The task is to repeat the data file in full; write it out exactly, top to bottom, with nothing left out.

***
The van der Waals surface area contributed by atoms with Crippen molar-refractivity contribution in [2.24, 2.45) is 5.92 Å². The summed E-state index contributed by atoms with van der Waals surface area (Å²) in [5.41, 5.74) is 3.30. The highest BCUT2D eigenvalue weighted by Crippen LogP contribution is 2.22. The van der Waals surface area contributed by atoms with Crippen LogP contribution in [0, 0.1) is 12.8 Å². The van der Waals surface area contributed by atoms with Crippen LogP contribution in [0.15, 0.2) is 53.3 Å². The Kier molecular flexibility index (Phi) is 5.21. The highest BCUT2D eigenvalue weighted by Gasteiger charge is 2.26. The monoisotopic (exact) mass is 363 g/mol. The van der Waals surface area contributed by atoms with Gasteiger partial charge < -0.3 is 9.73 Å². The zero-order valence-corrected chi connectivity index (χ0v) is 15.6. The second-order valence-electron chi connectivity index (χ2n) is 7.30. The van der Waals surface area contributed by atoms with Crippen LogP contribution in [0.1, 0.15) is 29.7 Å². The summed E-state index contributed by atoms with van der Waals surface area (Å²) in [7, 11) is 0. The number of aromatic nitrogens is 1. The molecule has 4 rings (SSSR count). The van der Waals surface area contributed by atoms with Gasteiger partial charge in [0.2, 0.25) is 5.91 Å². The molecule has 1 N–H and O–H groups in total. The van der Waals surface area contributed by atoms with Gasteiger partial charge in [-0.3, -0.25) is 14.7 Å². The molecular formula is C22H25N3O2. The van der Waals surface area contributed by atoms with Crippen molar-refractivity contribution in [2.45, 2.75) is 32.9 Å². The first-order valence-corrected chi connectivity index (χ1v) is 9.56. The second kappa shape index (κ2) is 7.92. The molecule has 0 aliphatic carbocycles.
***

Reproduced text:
The van der Waals surface area contributed by atoms with Crippen molar-refractivity contribution in [2.24, 2.45) is 5.92 Å². The summed E-state index contributed by atoms with van der Waals surface area (Å²) in [5.41, 5.74) is 3.30. The highest BCUT2D eigenvalue weighted by Crippen LogP contribution is 2.22. The van der Waals surface area contributed by atoms with Crippen LogP contribution in [0, 0.1) is 12.8 Å². The van der Waals surface area contributed by atoms with Crippen LogP contribution in [0.15, 0.2) is 53.3 Å². The Kier molecular flexibility index (Phi) is 5.21. The highest BCUT2D eigenvalue weighted by Gasteiger charge is 2.26. The monoisotopic (exact) mass is 363 g/mol. The van der Waals surface area contributed by atoms with Gasteiger partial charge < -0.3 is 9.73 Å². The zero-order valence-corrected chi connectivity index (χ0v) is 15.6. The second-order valence-electron chi connectivity index (χ2n) is 7.30. The van der Waals surface area contributed by atoms with Crippen LogP contribution in [0.1, 0.15) is 29.7 Å². The summed E-state index contributed by atoms with van der Waals surface area (Å²) in [7, 11) is 0. The number of aromatic nitrogens is 1. The molecule has 4 rings (SSSR count). The van der Waals surface area contributed by atoms with Gasteiger partial charge in [0.2, 0.25) is 5.91 Å². The molecule has 1 N–H and O–H groups in total. The van der Waals surface area contributed by atoms with Gasteiger partial charge in [-0.3, -0.25) is 14.7 Å². The molecular formula is C22H25N3O2. The van der Waals surface area contributed by atoms with Crippen molar-refractivity contribution in [2.45, 2.75) is 32.9 Å². The first-order valence-corrected chi connectivity index (χ1v) is 9.56. The second kappa shape index (κ2) is 7.92. The molecule has 0 aliphatic carbocycles.